England and the Republic of Ireland played out a very scrappy, disappointing goalless draw at the Aviva Stadium, which would have left Roy Hodgson with plenty of questions to ask himself ahead of the upcoming European Championship qualifier with Slovenia next week.
Hodgson’s desire to win this game was evident as soon as the starting lineups were announced. There was no place for any of the uncapped trio – Jamie Vardy, Charlie Austin, and Tom Heaton – as the England manager decided to go with experience.
It was the home side however, that created the better opportunities during the opening minutes of the game. Martin O’Neill also went with tried and tested combinations, as he started Ipswich Town pair Daryl Murphy and David McGoldrick – who hit the back of the net 34 times between them in the Championship last season – up front.
Wayne Rooney was forced to hook a dangerous free-kick away with an Irish attacker lurking unmarked at the back post. And his Manchester United teammate Chris Smalling had Joe Hart to thank, as his fingertip save denied Murphy, after he comfortably won an aerial duel with the England defender.
The half-time whistle appeared to do Roy Hodgson a favour as Ireland appeared to be the side most likely to find the back of the net, while England failed to even consider testing Kieren Westwood. Their only hint of an effort came when Adam Lallana – who had a very quiet first-half – hit a speculative strike from just outside the box, right before the break. However, the Liverpool winger’s hit summed up England’s half, as it looked sweet as it left his boot, but ended well off target.
They looked a lot brighter at the start of the second-half however, and should have gone ahead when Jordan Henderson won the ball back on the halfway line. The Liverpool man’s run saw him go wide, and slot a good pass into the path of Rooney. The skipper’s first touch was terrible though, and allowed Westwood to comfortably collect the ball.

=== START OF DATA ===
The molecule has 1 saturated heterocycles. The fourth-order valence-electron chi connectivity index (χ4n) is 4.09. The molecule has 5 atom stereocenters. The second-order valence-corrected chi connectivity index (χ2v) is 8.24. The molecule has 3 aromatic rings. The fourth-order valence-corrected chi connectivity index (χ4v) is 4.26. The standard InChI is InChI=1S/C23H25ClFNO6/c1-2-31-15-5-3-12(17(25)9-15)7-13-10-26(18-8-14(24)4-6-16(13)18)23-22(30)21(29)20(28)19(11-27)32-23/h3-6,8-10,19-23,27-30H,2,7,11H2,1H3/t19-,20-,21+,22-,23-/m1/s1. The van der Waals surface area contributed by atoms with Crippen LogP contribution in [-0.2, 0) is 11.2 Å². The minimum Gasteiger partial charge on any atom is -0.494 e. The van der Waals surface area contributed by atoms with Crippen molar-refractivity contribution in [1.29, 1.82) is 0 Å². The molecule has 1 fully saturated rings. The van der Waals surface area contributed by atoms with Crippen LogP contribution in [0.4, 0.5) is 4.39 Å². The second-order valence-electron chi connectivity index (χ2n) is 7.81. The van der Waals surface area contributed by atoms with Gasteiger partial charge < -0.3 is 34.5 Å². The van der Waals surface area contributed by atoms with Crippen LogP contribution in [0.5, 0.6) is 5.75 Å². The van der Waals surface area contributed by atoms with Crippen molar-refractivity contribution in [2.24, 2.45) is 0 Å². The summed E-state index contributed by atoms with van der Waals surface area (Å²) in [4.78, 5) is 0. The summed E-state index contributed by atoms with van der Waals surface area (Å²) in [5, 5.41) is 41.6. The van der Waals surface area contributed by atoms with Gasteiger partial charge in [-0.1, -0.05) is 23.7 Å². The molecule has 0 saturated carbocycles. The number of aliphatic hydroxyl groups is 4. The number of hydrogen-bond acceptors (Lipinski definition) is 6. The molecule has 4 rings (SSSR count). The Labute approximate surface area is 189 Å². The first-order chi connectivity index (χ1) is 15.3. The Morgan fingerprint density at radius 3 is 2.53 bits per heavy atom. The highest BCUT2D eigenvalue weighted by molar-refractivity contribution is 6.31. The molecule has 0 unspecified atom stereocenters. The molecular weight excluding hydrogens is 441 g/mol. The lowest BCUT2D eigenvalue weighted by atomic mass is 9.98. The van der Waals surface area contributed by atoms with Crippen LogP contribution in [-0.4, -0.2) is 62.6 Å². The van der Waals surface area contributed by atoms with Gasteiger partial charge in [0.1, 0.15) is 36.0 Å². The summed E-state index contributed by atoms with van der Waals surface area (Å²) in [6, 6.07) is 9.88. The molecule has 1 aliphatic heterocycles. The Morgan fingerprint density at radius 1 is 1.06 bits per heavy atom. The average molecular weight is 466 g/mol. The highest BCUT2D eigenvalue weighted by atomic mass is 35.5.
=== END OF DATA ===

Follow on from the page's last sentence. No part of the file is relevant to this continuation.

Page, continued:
Ireland took the initiative back on the hour mark, having soaked up a lot of England pressure – the first period of sustained pressure from the away side for the entire game – and Joe Hart once again had to be alert as one of the few Premier League players wearing green, Stoke’s Jon Walters fired a shot from the edge of the box. Luckily for the Manchester City stopper, the effort was drilled straight at him, and he was able to punch the ball away from the goal.
Unlike O’Neill, who made several changes before the hour, Hodgson held off bringing on any substitutes until 66 minutes. One of the men initially brought on was Everton playmaker Ross Barkley. And he nearly created the opening England – and the game – desperately needed. His darting run breathed a bit of life into a second-half that was starting to settle into the mediocrity of the first.
And – just when it seemed the chance to shoot had gone – he slid an excellent pass into the path of James Milner, who appeared to have the goal gaping. However, James McClean managed to save the situation with a last-ditch challenge.
After that, the only incident of note came when Leicester City’s Jamie Vardy was handed his international debut in the closing stages. Like Barkley, he brought an energy that the game had been crying out for, but he was unable to test the goalkeeper at any stage.
Meanwhile, Queens Park Rangers striker Charlie Austin remained on the bench, possibly suggesting that Hodgson is hoping to keep him fresh for the game in Ljubljana next week.